Welcome to part two of my E-Raptor Review series. First up we will look at some pieces specifically for Agricola, before we move on to some generic pieces you can use with all your games.
The Agricola Agri Stand is an interesting piece. Laser cut plexiglass and plywood, it is designed to perfectly fit this player board.
However, my version of Agricola only comes with one board that looks like this and one that look very similar but is not an exact match so doesn’t fit the template This means most of the boards look like this when inside the AgriStand.
Admittedly not a huge disaster but it may drive some of you OCD gamers a little nuts! The Agri Stand has holes cut in the Plexiglass to allow you to place your rooms, fields and fences so that they wont be knocked if the board gets accidentally hit or when the family pet leaps on the table.
In fact the tiles fit so snuggly I was able to turn the player mat completely upside down and shake it without them falling out, yet the fingers holes allow for the pieces to be removed easily by hand. However, I had another problem with my fences.. They are too wide for the slots. I had to place them on an angle, which of course means that they don't stay in as well as they should.
The e-Raptor site clearly shows that the fences fit, which makes me think that the board only really works with a specific printing of the game. Overall then I don't think the player boards are for me. I can only think of one occasion when a board was knock and reconstructing the player area didn’t take us too long, it’s annoying when it happens but I think at £8 each they are probably a little too expensive for my taste.
The same cannot be said for the e-Raptor Box-L, coming in at around £5 this great little four compartment box has enough room to store all the animeeples and vegimeeples for Agricola (from Mayday Games) with a little left over.
As with it’s smaller brother it would be perfectly easy to paint or varnish these for a nicer finish and even line the inside with some nice felt to personalise them to your game/taste. I keep all these components separate as they are used as my resource tokens in all my games and this box is a much nicer way of keeping them handy than the icecream pots I was using.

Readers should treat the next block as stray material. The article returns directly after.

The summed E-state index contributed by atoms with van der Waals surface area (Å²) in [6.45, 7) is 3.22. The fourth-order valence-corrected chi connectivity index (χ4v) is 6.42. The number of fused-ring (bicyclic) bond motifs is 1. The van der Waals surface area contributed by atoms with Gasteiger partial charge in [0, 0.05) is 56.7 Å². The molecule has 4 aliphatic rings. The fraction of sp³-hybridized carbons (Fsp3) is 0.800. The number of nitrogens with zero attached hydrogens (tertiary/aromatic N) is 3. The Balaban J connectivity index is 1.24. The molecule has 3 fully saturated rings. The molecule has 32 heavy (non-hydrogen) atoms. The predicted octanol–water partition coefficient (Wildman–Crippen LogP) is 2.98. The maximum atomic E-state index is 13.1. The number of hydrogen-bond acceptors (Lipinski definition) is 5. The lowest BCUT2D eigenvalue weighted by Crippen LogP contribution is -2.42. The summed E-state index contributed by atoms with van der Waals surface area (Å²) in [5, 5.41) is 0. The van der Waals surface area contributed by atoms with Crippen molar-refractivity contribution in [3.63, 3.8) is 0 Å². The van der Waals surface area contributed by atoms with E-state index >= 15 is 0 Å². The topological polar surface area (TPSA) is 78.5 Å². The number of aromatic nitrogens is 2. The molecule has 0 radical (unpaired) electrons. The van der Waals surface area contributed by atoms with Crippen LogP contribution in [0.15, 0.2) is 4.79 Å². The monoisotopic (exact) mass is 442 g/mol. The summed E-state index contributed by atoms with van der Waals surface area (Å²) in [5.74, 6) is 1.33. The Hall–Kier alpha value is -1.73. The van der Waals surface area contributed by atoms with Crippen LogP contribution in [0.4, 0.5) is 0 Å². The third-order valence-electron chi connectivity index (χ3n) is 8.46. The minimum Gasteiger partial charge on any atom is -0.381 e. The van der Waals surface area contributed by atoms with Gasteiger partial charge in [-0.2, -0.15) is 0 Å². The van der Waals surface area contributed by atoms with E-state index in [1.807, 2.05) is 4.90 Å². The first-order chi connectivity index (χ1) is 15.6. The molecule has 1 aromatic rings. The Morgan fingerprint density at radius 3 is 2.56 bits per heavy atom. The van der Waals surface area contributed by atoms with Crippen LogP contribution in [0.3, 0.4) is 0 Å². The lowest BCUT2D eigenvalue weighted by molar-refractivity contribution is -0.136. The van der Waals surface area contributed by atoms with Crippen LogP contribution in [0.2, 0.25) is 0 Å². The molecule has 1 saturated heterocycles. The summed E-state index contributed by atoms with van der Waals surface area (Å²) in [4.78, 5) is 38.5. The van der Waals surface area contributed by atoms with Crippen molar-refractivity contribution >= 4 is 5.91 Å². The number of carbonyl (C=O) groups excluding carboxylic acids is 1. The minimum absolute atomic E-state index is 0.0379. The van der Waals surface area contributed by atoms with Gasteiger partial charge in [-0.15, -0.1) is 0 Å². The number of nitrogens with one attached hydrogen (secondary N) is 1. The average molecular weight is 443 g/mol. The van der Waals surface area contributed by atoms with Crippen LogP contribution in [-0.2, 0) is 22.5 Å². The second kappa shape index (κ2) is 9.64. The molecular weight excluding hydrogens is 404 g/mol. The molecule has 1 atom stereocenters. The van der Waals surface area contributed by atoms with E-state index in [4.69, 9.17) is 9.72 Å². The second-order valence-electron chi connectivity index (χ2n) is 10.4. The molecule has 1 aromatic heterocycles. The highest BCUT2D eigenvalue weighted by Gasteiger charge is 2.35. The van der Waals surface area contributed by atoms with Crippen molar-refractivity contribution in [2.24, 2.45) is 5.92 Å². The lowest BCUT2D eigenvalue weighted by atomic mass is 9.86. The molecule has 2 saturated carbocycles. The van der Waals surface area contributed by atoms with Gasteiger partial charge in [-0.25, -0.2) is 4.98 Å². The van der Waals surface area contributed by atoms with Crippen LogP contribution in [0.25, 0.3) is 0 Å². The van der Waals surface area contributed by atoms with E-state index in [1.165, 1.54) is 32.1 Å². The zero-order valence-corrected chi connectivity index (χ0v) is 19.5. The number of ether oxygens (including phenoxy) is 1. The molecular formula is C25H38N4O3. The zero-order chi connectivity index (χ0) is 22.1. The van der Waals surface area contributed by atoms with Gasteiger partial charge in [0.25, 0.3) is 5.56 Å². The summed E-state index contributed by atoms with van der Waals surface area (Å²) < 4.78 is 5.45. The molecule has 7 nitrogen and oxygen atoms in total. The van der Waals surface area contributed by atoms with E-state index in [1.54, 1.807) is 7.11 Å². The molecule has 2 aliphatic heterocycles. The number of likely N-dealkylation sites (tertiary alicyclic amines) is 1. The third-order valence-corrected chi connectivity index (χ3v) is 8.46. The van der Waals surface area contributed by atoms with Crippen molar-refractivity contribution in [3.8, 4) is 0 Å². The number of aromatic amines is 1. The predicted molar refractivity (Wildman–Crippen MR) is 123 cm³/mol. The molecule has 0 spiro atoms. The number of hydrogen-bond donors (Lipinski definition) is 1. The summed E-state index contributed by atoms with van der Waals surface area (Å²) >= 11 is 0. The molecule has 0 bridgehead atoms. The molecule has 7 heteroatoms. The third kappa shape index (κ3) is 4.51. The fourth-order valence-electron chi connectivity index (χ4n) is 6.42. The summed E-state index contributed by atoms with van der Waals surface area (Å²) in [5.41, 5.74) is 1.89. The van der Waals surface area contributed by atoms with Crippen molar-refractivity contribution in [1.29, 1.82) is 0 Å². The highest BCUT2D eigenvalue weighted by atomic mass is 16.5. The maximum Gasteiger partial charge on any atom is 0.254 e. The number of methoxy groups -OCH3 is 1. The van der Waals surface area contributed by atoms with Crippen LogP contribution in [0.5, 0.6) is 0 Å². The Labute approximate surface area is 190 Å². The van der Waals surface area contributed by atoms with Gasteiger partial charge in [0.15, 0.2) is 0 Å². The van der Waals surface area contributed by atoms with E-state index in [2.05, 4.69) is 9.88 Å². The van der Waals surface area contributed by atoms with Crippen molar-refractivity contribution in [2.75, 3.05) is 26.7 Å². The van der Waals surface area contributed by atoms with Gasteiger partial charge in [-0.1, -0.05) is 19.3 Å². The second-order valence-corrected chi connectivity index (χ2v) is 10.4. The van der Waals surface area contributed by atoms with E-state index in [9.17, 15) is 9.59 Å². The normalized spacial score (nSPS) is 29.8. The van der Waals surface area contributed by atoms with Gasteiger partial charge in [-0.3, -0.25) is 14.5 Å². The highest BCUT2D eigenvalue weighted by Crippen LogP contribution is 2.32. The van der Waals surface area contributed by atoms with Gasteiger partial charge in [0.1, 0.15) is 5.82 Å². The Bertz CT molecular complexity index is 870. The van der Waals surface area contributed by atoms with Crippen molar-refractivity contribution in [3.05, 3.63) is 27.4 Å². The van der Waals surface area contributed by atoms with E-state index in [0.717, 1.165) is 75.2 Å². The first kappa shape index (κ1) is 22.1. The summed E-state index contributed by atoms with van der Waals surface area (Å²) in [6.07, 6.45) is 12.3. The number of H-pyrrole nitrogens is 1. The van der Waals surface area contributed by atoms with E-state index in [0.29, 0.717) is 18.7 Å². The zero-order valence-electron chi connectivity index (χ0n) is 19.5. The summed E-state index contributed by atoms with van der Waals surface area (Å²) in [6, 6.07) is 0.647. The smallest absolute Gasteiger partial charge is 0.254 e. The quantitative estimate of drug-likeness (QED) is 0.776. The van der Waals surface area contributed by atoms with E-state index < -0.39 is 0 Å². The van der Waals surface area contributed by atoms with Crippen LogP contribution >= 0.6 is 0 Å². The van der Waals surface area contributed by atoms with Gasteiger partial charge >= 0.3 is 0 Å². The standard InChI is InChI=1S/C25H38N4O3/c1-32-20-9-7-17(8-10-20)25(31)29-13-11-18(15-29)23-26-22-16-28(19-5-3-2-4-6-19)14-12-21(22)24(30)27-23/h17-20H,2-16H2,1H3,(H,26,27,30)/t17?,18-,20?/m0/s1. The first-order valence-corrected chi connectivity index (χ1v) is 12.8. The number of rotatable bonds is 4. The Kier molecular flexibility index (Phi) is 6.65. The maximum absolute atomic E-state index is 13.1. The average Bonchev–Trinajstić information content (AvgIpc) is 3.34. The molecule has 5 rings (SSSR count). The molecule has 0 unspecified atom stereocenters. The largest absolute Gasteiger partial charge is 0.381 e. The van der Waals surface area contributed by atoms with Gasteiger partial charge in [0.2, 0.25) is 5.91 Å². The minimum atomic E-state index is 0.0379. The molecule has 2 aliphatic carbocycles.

Also for around £5 we have this two compartment card dispenser. The dispensers have a slight incline at the bottom, which is better for keeping the cards stacked, important for games like Bruges where seeing the card beneath the top one can influence your decisions in the game
However it is very large. Here you can see that it dwarfs the deck from Chrononaughts, which has around 90 cards in it.
So really the feeder is only practical for really massive card count games and off of the top of my head I could only think of one.
Here you can see that the feeder holds almost all the treasure cards and about 3/4 of the door cards from the first seven expansions for 1st Edition Munchkin.
And it’s cheaper than the boxes of holding (the first edition of which were a huge rip off.). Again, as a piece its nice and cheap and customisable, it does what it is supposed to do and it really can hold a massive number of cards, I just think you are probably limited on the number of games you’d actually want to use it on.
Finally we come to the DIY Dice Tower. I have never used Dice Towers, I’ve never really seen the point but perhaps in games where keeping the dice contained (so they don't destroy the play area) like a war game for example would be a good place for them.
As you can see from the photo it works fine with dice of all shapes and sizes and I did dump them all through at once and none of them bounced out. Like the other laser cut plywood pieces this one is ripe for customising and again it comes in around £5. Also, Michael Fox, of the Little Metal Dog Show put one together in less than 30 seconds, so they are also simple and quick to assemble.
It’s worth noting that e-Raptor also makes some beautifully crafted self assembly dice towers, just take a look at these...